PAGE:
Expected impact 6.2 International support is provided for implementing effective and targeted capacity-building and “on-the-ground interventions” in affected country to support children rights, the implementation of the UNCCD Convention and others united Nations conventions, including through North–South, South– South and triangular cooperation.

IMPLEMENTATION FRAMEWORK

  1. The Program will be implemented through actions at national or sub-regional levels with the support of partners in accordance with national priorities and in a spirit of international solidarity and partnership including public–private partnerships, and innovative agreements. This program intends to be implemented relatively to the following areas: Policy and Advocacy, raising awareness, Capacity Building, Children and Youth Action, and Knowledge.
  2. The UN Security Council resolutions 2250 and 1325, the United Nations conventions on Children Rights, the UNCCD, the Sendaï framework DRR and the New Urban Agenda will be the main legal frames of the program. A particular accent is put on children migration and trafficking.
  3. Concerning agenda 2030 agenda which is intended to be universal and transformative, and change of our trajectory towards sustainability, the program will make a priority in SDGs 1,2,3,5,9,14, 15 and 16 by considering that:
    • The key to tackling multidimensional poverty and achieving SDG 1 lies in the shift from the neoliberal economic paradigm that pursues profit and growth over people and planet. Multidimensional poverty, understood as a scourge on our planet, requires an end to crippling austerity policies globally, the active implementation of a universal basic income and caps on maximum income.
    • SDG 2 must be understood in the context of food sovereignty, to liberate marginalized communities from their state of external dependence for their own sustenance. Moreover, the aggressive corporatization of genetic resources and biodiversity must be reversed in line with a sovereignty-focused understanding of SDG 2.
    • The changing context of the national and global health landscape needs to be well incorporated in policies focused on SDG 3, in order to adequately address emerging issues like antimicrobial resistance, infectious pandemics, and the shifting burden to non-communicable diseases that threaten progress on health gains. Additionally, the trend of increasing industry influence and harsher structural barriers through a more stringent intellectual properties rights regime needs to be reversed.
    • Certain countries still do not recognize women as constitutionally equal to men. The empowerment of girls and women, and the achievement of SDG 5 require holistic legislative and societal changes, catalyzed by targeted state efforts and the inclusion of men and boys in the effort. These include overcoming social, economic, cultural and political barriers that seek to control the bodily autonomy of women, their economic mobility and social participation, while imposing a gender binary view on the society.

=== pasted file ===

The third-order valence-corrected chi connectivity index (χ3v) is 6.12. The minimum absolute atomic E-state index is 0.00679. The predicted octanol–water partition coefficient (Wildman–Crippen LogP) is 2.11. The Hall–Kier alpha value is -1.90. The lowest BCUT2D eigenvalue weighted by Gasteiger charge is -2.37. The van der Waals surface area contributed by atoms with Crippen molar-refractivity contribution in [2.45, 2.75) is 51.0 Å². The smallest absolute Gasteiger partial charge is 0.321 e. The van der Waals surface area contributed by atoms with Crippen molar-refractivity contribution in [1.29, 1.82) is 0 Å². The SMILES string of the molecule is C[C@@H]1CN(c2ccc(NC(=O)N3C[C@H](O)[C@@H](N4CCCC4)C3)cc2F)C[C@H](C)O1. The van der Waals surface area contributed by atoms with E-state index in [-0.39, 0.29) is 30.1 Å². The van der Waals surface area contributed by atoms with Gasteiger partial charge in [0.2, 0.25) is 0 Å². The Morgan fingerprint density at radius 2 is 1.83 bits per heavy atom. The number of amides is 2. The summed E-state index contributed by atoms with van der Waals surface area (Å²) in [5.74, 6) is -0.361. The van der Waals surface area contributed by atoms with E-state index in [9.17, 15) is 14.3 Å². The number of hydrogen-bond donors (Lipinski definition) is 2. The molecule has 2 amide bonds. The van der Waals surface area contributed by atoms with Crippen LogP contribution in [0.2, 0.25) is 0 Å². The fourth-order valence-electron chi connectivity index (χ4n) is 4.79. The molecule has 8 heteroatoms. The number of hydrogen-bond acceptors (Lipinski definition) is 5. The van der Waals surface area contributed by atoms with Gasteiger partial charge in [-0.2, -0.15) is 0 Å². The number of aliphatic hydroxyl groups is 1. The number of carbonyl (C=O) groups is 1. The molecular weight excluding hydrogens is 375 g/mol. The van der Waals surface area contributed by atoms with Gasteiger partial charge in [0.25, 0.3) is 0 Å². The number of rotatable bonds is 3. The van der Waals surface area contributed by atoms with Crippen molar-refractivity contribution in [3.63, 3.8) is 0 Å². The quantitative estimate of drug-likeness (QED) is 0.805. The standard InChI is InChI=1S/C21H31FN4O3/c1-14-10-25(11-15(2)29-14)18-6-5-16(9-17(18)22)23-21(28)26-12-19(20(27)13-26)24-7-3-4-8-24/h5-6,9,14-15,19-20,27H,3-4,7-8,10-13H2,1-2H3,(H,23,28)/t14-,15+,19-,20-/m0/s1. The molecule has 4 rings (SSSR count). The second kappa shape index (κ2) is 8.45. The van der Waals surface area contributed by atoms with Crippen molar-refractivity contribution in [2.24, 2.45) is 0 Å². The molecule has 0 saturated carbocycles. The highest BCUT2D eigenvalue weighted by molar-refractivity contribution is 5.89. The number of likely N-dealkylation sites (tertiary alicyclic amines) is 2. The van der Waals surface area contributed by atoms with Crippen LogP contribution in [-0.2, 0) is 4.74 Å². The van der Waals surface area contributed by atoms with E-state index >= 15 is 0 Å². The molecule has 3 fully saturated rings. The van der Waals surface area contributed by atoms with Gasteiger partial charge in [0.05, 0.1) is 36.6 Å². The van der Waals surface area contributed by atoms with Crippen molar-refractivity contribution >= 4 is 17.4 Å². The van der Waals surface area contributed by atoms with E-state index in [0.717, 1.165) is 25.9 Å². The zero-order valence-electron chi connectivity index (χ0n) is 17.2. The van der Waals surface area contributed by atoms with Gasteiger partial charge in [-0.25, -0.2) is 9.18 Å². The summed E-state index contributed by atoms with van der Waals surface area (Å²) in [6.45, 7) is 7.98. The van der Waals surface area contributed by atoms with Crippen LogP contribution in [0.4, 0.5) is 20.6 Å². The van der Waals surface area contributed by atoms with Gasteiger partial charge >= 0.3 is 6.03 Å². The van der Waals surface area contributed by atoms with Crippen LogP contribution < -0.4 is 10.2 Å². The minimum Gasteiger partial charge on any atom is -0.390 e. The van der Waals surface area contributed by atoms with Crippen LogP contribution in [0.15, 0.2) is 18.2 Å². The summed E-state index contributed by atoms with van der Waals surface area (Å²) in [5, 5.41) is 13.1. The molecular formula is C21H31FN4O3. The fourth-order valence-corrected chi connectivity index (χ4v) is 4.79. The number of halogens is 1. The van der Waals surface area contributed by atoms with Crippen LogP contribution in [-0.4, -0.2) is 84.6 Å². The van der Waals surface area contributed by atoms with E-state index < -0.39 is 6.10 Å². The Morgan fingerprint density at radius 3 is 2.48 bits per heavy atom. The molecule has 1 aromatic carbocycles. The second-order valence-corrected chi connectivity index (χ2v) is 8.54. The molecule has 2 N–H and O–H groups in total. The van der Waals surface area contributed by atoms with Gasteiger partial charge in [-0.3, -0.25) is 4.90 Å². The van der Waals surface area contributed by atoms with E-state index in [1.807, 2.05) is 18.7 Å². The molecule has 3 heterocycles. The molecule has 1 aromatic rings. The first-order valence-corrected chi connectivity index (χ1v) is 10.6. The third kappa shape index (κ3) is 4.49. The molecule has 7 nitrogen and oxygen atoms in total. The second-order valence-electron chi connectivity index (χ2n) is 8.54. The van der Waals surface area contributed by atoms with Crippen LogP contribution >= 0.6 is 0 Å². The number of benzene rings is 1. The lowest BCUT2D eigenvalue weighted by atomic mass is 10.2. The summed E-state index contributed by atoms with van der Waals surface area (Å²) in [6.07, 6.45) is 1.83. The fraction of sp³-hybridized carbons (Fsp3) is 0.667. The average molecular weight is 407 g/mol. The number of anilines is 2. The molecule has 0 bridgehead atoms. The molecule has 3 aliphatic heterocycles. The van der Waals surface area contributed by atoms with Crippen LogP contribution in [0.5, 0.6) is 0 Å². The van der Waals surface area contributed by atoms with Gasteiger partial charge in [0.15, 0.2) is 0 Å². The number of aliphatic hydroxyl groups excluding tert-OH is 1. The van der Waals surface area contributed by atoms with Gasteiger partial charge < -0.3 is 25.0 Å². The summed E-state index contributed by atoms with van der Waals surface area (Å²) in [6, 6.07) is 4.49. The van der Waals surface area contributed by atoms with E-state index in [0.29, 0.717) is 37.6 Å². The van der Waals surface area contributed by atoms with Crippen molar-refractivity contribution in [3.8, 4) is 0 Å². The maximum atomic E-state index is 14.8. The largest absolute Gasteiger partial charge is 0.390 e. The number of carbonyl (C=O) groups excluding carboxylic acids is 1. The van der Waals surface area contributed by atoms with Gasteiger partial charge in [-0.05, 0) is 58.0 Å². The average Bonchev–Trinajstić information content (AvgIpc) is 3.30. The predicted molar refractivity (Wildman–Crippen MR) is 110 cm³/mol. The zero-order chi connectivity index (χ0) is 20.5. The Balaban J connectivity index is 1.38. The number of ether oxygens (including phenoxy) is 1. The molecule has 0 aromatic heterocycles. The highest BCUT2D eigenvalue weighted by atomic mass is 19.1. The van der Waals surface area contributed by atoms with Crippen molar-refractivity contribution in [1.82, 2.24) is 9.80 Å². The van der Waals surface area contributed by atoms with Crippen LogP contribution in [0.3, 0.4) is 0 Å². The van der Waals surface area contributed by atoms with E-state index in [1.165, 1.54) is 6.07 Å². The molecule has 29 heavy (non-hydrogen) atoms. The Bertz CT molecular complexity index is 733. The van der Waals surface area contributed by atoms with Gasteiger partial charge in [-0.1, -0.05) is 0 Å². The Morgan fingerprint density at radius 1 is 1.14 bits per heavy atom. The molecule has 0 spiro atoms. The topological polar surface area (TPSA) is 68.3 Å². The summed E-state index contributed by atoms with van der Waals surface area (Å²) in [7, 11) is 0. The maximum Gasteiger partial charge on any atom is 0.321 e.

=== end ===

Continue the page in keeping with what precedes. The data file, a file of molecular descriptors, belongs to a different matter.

• Infrastructure development should take a regional approach and take into account the needs of different types of territories- urban and non-urban, after community driven assessments of social, economic and ecological impact.
    • To adequately address the complex sustainability challenges of oceans- A planetary boundary, we need an ethic of evidence based stewardship and work towards a global treaty on oceans and plastics, while addressing issues of extraterritorial overfishing threatening biodiversity and the sustenance of populations dependent on oceans
    • The success of 2030 Agenda requires greater integration and coherence of the various universally adopted sustainable development frameworks. Some of these include the Sendai Framework for Disaster Risk Reduction, the New Urban Agenda, the 10 Year Framework of Programs on Sustainable Consumption and Production Patterns, and the Paris Agreement. These must be understood as part of a larger international effort towards the universally applicable sustainable.
    • National and international policies should seek to align macroeconomic frameworks with the three dimensions of sustainable development. Concrete initiatives like UNEP’s Ecological Risk Integration into Sovereign Credit (E-RISC), and Ecological Tax Reform (ETR) should be expanded and applied universally, in addition to addressing stranded assets and the transition from fractional to full reserve banking, as a step towards operationalizing a framework that views the economy as a subset of the environment and society.
    • We need to apply a science policy interface that seeks the appropriate use of sensible data, while applying context specific technology and purpose driven innovation in synchrony with indigenous knowledge.
    • United Nations should convene a process to classify ecocide as a crime against humanity.
    • In order to achieve rights based participation modalities that ensure protected spaces for critical segments of society, Children and Young People should be formally engaged in all stages and levels of sustainable development policy.